PostWar Japan: 1945–1951

Japanese Surrender

General Douglas MacArthur signs as Supreme Allied Commander during formal surrender ceremonies on the USS Missouri in Tokyo Bay on Sept. 2, 1945. Behind General MacArthur are Lieutenant General Jonathan Wainwright and Lieutenant General A. E. Percival. [LISTEN]

The war in the Pacific was over. A Japanese delegation signed the instrument of unconditional surrender on September 2, 1945 on the deck of the USS Missouri in Tokyo Harbor.

As presiding officer at the ceremony, MacArthur made the following statement:

“Today the guns are silent. A great tragedy has ended. A great victory has been won. The skies no longer rain death – the seas bear only commerce – men everywhere walk upright in the sunlight. The entire world is quietly at peace. The holy mission has been accomplished.”

MacArthur provided insight on what he hoped to accomplish in Japan when he stated that day:

“Men since the beginning of time have sought peace, but military alliances, balances of power, leagues of nations, all in turn failed, leaving the only path to be by way of the crucible of war.”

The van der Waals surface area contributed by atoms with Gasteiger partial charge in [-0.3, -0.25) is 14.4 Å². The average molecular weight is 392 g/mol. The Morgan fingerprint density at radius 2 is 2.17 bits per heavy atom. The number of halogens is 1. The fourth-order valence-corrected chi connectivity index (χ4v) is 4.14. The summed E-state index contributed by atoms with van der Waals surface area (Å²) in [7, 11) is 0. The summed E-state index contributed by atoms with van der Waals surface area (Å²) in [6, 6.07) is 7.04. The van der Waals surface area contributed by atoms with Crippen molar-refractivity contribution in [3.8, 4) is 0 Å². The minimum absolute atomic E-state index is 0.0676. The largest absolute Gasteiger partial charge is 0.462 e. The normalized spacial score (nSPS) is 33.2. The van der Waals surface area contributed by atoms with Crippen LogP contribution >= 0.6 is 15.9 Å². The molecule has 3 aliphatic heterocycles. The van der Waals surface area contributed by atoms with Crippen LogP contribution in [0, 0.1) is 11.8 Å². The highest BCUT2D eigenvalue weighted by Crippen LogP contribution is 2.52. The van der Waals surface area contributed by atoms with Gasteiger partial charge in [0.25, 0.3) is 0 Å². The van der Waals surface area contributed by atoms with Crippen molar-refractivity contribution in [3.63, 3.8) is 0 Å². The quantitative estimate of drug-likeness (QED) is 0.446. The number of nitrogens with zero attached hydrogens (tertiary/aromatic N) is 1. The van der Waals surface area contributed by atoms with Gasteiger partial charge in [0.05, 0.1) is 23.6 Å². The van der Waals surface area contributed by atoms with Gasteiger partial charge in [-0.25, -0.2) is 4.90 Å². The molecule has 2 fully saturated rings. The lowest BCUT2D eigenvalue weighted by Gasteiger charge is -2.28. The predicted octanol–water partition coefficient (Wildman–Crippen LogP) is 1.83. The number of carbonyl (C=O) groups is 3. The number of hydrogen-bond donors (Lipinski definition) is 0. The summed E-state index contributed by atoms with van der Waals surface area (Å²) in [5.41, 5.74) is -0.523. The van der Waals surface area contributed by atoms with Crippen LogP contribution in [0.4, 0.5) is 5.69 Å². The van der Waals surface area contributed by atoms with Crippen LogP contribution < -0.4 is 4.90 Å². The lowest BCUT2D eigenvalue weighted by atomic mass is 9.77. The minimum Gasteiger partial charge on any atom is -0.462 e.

MacArthur, in his unarmed aircraft The Bataan, had landed several days earlier at Atsugi Airfield near Tokyo to take up his duties as Supreme Commander for the Allied Powers. Following the formal surrender on the Missouri, MacArthur proceeded with the fulfillment of his vision, which would leave a lasting impact on Japan and the world.

MacArthur found in Japan a country that was devastated and whose population was close to starvation. Fifteen million Japanese were homeless and another six million disarmed soldiers and civilians were about to return from areas throughout the Pacific region.

Many leaders of the Allied Powers favored retribution, including putting Emperor Hirohito on trial as a war criminal, but MacArthur had studied the history of previous conquerors including

USS Missouri Fly Over

Hundreds of F4U Corsairs and F6U Hellcats fly in victory formations over the surrender ceremonies in Tokyo Bay, Japan. The USS Missouri (front left) is anchored along with other U.S. and British ships.

Alexander, Napoleon and Hitler and he knew that their occupations had all ended in failure. He had observed and embraced the Asian culture during his earlier years in the Philippines and he had started the transition to democracy in the Philippines after the liberation of the islands. Rather than punishing Emperor Hirohito, MacArthur utilized him to help fulfill his vision of democracy for Japan.